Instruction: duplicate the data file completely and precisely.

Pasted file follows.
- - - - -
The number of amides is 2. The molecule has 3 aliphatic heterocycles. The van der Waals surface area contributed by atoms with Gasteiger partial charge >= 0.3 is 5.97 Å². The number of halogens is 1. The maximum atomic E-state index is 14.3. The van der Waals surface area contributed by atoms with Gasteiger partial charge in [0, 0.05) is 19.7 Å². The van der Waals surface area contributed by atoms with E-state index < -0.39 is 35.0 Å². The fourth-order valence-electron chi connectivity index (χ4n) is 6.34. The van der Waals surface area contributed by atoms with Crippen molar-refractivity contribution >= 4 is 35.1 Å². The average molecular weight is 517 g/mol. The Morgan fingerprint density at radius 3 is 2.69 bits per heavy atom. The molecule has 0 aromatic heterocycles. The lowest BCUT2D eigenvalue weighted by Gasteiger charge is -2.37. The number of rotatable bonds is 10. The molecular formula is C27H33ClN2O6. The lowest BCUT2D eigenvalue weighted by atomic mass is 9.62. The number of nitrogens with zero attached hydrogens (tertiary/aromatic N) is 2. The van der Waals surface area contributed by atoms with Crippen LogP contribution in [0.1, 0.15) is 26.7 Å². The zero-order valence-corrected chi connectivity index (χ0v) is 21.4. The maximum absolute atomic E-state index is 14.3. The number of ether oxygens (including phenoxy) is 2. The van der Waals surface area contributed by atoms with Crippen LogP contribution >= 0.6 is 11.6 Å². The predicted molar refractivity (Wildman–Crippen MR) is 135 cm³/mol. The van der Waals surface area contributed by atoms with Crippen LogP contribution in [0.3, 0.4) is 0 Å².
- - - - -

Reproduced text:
The number of amides is 2. The molecule has 3 aliphatic heterocycles. The van der Waals surface area contributed by atoms with Gasteiger partial charge >= 0.3 is 5.97 Å². The number of halogens is 1. The maximum atomic E-state index is 14.3. The van der Waals surface area contributed by atoms with Gasteiger partial charge in [0, 0.05) is 19.7 Å². The van der Waals surface area contributed by atoms with E-state index < -0.39 is 35.0 Å². The fourth-order valence-electron chi connectivity index (χ4n) is 6.34. The van der Waals surface area contributed by atoms with Crippen molar-refractivity contribution >= 4 is 35.1 Å². The average molecular weight is 517 g/mol. The Morgan fingerprint density at radius 3 is 2.69 bits per heavy atom. The molecule has 0 aromatic heterocycles. The lowest BCUT2D eigenvalue weighted by Gasteiger charge is -2.37. The number of rotatable bonds is 10. The molecular formula is C27H33ClN2O6. The lowest BCUT2D eigenvalue weighted by atomic mass is 9.62. The number of nitrogens with zero attached hydrogens (tertiary/aromatic N) is 2. The van der Waals surface area contributed by atoms with Crippen LogP contribution in [0.1, 0.15) is 26.7 Å². The zero-order valence-corrected chi connectivity index (χ0v) is 21.4. The maximum absolute atomic E-state index is 14.3. The number of ether oxygens (including phenoxy) is 2. The van der Waals surface area contributed by atoms with Crippen LogP contribution >= 0.6 is 11.6 Å². The predicted molar refractivity (Wildman–Crippen MR) is 135 cm³/mol. The van der Waals surface area contributed by atoms with Crippen LogP contribution in [0.3, 0.4) is 0 Å².